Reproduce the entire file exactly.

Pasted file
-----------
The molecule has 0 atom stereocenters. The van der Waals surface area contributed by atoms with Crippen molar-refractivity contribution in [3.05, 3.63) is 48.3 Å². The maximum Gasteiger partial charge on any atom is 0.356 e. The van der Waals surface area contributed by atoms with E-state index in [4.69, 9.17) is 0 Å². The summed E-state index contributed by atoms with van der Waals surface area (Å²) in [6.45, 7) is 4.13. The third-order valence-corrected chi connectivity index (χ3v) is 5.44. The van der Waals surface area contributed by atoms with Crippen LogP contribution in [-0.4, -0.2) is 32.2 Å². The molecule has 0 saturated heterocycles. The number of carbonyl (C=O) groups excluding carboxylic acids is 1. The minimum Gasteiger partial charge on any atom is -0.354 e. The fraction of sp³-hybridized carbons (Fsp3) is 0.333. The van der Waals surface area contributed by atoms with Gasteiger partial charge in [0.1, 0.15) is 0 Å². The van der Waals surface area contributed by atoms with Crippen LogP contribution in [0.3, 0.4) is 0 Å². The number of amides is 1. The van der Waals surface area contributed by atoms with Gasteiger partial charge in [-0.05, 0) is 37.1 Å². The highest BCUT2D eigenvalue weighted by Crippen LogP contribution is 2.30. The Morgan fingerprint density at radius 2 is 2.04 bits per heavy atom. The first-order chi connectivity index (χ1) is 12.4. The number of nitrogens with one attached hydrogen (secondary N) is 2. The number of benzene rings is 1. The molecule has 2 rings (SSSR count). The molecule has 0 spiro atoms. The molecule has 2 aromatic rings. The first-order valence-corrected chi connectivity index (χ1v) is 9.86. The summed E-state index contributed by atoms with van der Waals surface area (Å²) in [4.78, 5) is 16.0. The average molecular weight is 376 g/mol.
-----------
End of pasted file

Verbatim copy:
The molecule has 0 atom stereocenters. The van der Waals surface area contributed by atoms with Crippen molar-refractivity contribution in [3.05, 3.63) is 48.3 Å². The maximum Gasteiger partial charge on any atom is 0.356 e. The van der Waals surface area contributed by atoms with E-state index in [4.69, 9.17) is 0 Å². The summed E-state index contributed by atoms with van der Waals surface area (Å²) in [6.45, 7) is 4.13. The third-order valence-corrected chi connectivity index (χ3v) is 5.44. The van der Waals surface area contributed by atoms with Crippen LogP contribution in [-0.4, -0.2) is 32.2 Å². The molecule has 0 saturated heterocycles. The number of carbonyl (C=O) groups excluding carboxylic acids is 1. The minimum Gasteiger partial charge on any atom is -0.354 e. The fraction of sp³-hybridized carbons (Fsp3) is 0.333. The van der Waals surface area contributed by atoms with Gasteiger partial charge in [0.1, 0.15) is 0 Å². The van der Waals surface area contributed by atoms with Crippen LogP contribution in [0.3, 0.4) is 0 Å². The number of amides is 1. The van der Waals surface area contributed by atoms with Gasteiger partial charge in [-0.05, 0) is 37.1 Å². The highest BCUT2D eigenvalue weighted by Crippen LogP contribution is 2.30. The Morgan fingerprint density at radius 2 is 2.04 bits per heavy atom. The first-order chi connectivity index (χ1) is 12.4. The number of nitrogens with one attached hydrogen (secondary N) is 2. The number of benzene rings is 1. The molecule has 2 rings (SSSR count). The molecule has 0 spiro atoms. The molecule has 2 aromatic rings. The first-order valence-corrected chi connectivity index (χ1v) is 9.86. The summed E-state index contributed by atoms with van der Waals surface area (Å²) in [4.78, 5) is 16.0. The average molecular weight is 376 g/mol.